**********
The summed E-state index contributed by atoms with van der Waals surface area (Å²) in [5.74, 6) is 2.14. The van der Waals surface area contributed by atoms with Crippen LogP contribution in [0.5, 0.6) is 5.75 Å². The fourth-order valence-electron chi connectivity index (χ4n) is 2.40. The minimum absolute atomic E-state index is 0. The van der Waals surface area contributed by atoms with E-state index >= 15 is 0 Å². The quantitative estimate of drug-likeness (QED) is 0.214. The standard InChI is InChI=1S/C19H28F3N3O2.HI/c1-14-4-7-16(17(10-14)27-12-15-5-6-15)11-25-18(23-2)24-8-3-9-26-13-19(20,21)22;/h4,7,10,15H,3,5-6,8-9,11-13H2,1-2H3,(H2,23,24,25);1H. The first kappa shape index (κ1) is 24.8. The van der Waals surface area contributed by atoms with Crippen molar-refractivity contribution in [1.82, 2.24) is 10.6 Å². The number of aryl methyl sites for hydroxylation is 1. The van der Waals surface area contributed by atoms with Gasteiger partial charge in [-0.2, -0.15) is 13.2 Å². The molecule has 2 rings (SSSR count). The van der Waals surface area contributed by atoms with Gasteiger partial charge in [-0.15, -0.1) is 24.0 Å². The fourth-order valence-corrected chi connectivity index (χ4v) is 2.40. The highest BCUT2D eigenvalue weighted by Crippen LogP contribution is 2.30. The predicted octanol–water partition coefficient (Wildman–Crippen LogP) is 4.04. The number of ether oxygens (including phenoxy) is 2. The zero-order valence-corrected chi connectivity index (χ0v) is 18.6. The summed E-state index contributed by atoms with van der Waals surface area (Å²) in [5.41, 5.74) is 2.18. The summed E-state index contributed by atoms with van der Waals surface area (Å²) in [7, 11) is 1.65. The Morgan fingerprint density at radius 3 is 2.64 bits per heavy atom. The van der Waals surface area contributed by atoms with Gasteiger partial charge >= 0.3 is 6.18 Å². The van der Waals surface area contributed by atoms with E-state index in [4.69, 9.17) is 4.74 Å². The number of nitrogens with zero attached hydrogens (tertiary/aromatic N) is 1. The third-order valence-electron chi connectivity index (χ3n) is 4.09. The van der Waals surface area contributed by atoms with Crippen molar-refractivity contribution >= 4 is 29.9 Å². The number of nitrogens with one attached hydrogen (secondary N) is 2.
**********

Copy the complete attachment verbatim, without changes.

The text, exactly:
The summed E-state index contributed by atoms with van der Waals surface area (Å²) in [5.74, 6) is 2.14. The van der Waals surface area contributed by atoms with Crippen LogP contribution in [0.5, 0.6) is 5.75 Å². The fourth-order valence-electron chi connectivity index (χ4n) is 2.40. The minimum absolute atomic E-state index is 0. The van der Waals surface area contributed by atoms with E-state index >= 15 is 0 Å². The quantitative estimate of drug-likeness (QED) is 0.214. The standard InChI is InChI=1S/C19H28F3N3O2.HI/c1-14-4-7-16(17(10-14)27-12-15-5-6-15)11-25-18(23-2)24-8-3-9-26-13-19(20,21)22;/h4,7,10,15H,3,5-6,8-9,11-13H2,1-2H3,(H2,23,24,25);1H. The first kappa shape index (κ1) is 24.8. The van der Waals surface area contributed by atoms with Crippen molar-refractivity contribution in [1.82, 2.24) is 10.6 Å². The number of aryl methyl sites for hydroxylation is 1. The van der Waals surface area contributed by atoms with Gasteiger partial charge in [-0.2, -0.15) is 13.2 Å². The molecule has 2 rings (SSSR count). The van der Waals surface area contributed by atoms with Gasteiger partial charge in [-0.15, -0.1) is 24.0 Å². The fourth-order valence-corrected chi connectivity index (χ4v) is 2.40. The highest BCUT2D eigenvalue weighted by Crippen LogP contribution is 2.30. The predicted octanol–water partition coefficient (Wildman–Crippen LogP) is 4.04. The number of ether oxygens (including phenoxy) is 2. The zero-order valence-corrected chi connectivity index (χ0v) is 18.6. The summed E-state index contributed by atoms with van der Waals surface area (Å²) in [5.41, 5.74) is 2.18. The summed E-state index contributed by atoms with van der Waals surface area (Å²) in [7, 11) is 1.65. The Morgan fingerprint density at radius 3 is 2.64 bits per heavy atom. The van der Waals surface area contributed by atoms with Gasteiger partial charge >= 0.3 is 6.18 Å². The van der Waals surface area contributed by atoms with E-state index in [4.69, 9.17) is 4.74 Å². The number of nitrogens with zero attached hydrogens (tertiary/aromatic N) is 1. The third-order valence-electron chi connectivity index (χ3n) is 4.09. The van der Waals surface area contributed by atoms with Crippen molar-refractivity contribution >= 4 is 29.9 Å². The number of nitrogens with one attached hydrogen (secondary N) is 2.